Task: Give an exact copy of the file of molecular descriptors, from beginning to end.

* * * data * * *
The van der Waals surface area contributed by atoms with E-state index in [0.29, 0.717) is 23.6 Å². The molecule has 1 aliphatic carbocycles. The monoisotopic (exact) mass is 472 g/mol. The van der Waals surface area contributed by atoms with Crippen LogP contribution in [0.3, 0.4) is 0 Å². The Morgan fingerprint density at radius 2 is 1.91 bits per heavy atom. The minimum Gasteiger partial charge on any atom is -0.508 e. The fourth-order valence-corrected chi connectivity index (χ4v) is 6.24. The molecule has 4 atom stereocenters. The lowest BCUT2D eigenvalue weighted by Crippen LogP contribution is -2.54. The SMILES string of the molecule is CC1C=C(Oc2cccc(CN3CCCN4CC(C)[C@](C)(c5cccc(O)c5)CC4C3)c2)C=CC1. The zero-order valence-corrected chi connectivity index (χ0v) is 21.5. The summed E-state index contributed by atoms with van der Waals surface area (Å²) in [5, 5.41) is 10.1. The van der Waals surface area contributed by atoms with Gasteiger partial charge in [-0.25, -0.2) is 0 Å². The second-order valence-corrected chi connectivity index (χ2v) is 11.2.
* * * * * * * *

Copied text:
The van der Waals surface area contributed by atoms with E-state index in [0.29, 0.717) is 23.6 Å². The molecule has 1 aliphatic carbocycles. The monoisotopic (exact) mass is 472 g/mol. The van der Waals surface area contributed by atoms with Crippen LogP contribution in [0.3, 0.4) is 0 Å². The Morgan fingerprint density at radius 2 is 1.91 bits per heavy atom. The minimum Gasteiger partial charge on any atom is -0.508 e. The fourth-order valence-corrected chi connectivity index (χ4v) is 6.24. The molecule has 4 atom stereocenters. The lowest BCUT2D eigenvalue weighted by Crippen LogP contribution is -2.54. The SMILES string of the molecule is CC1C=C(Oc2cccc(CN3CCCN4CC(C)[C@](C)(c5cccc(O)c5)CC4C3)c2)C=CC1. The zero-order valence-corrected chi connectivity index (χ0v) is 21.5. The summed E-state index contributed by atoms with van der Waals surface area (Å²) in [5, 5.41) is 10.1. The van der Waals surface area contributed by atoms with Gasteiger partial charge in [-0.25, -0.2) is 0 Å². The second-order valence-corrected chi connectivity index (χ2v) is 11.2.